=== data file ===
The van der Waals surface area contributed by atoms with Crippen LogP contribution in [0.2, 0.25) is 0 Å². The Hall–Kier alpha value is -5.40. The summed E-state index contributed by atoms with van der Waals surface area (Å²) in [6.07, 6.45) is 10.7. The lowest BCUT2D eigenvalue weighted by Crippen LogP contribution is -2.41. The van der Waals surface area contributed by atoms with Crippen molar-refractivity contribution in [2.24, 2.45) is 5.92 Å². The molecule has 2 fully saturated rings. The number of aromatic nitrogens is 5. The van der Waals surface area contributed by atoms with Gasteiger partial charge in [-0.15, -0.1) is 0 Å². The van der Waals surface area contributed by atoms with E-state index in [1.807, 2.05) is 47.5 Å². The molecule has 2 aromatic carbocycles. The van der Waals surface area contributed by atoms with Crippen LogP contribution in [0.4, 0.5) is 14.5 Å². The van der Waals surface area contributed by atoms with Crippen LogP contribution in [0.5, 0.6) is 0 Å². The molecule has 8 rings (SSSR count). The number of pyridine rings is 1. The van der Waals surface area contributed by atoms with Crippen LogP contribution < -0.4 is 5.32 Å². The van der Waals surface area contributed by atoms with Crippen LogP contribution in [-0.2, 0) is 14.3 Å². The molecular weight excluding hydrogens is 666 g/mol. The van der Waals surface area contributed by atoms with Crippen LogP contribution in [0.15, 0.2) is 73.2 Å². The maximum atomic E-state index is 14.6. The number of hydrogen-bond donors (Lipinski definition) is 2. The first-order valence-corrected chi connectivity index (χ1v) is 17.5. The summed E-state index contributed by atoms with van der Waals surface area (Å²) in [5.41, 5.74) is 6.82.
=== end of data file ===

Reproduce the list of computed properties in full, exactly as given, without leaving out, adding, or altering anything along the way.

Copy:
The van der Waals surface area contributed by atoms with Crippen LogP contribution in [0.2, 0.25) is 0 Å². The Hall–Kier alpha value is -5.40. The summed E-state index contributed by atoms with van der Waals surface area (Å²) in [6.07, 6.45) is 10.7. The lowest BCUT2D eigenvalue weighted by Crippen LogP contribution is -2.41. The van der Waals surface area contributed by atoms with Crippen molar-refractivity contribution in [2.24, 2.45) is 5.92 Å². The molecule has 2 fully saturated rings. The number of aromatic nitrogens is 5. The van der Waals surface area contributed by atoms with Gasteiger partial charge in [-0.15, -0.1) is 0 Å². The van der Waals surface area contributed by atoms with E-state index in [1.807, 2.05) is 47.5 Å². The molecule has 2 aromatic carbocycles. The van der Waals surface area contributed by atoms with Crippen LogP contribution in [0.4, 0.5) is 14.5 Å². The van der Waals surface area contributed by atoms with Crippen LogP contribution in [0.5, 0.6) is 0 Å². The molecule has 8 rings (SSSR count). The number of pyridine rings is 1. The van der Waals surface area contributed by atoms with Crippen LogP contribution < -0.4 is 5.32 Å². The van der Waals surface area contributed by atoms with Crippen LogP contribution in [-0.2, 0) is 14.3 Å². The molecular weight excluding hydrogens is 666 g/mol. The van der Waals surface area contributed by atoms with Crippen LogP contribution in [0.15, 0.2) is 73.2 Å². The maximum atomic E-state index is 14.6. The number of hydrogen-bond donors (Lipinski definition) is 2. The first-order valence-corrected chi connectivity index (χ1v) is 17.5. The summed E-state index contributed by atoms with van der Waals surface area (Å²) in [5.41, 5.74) is 6.82.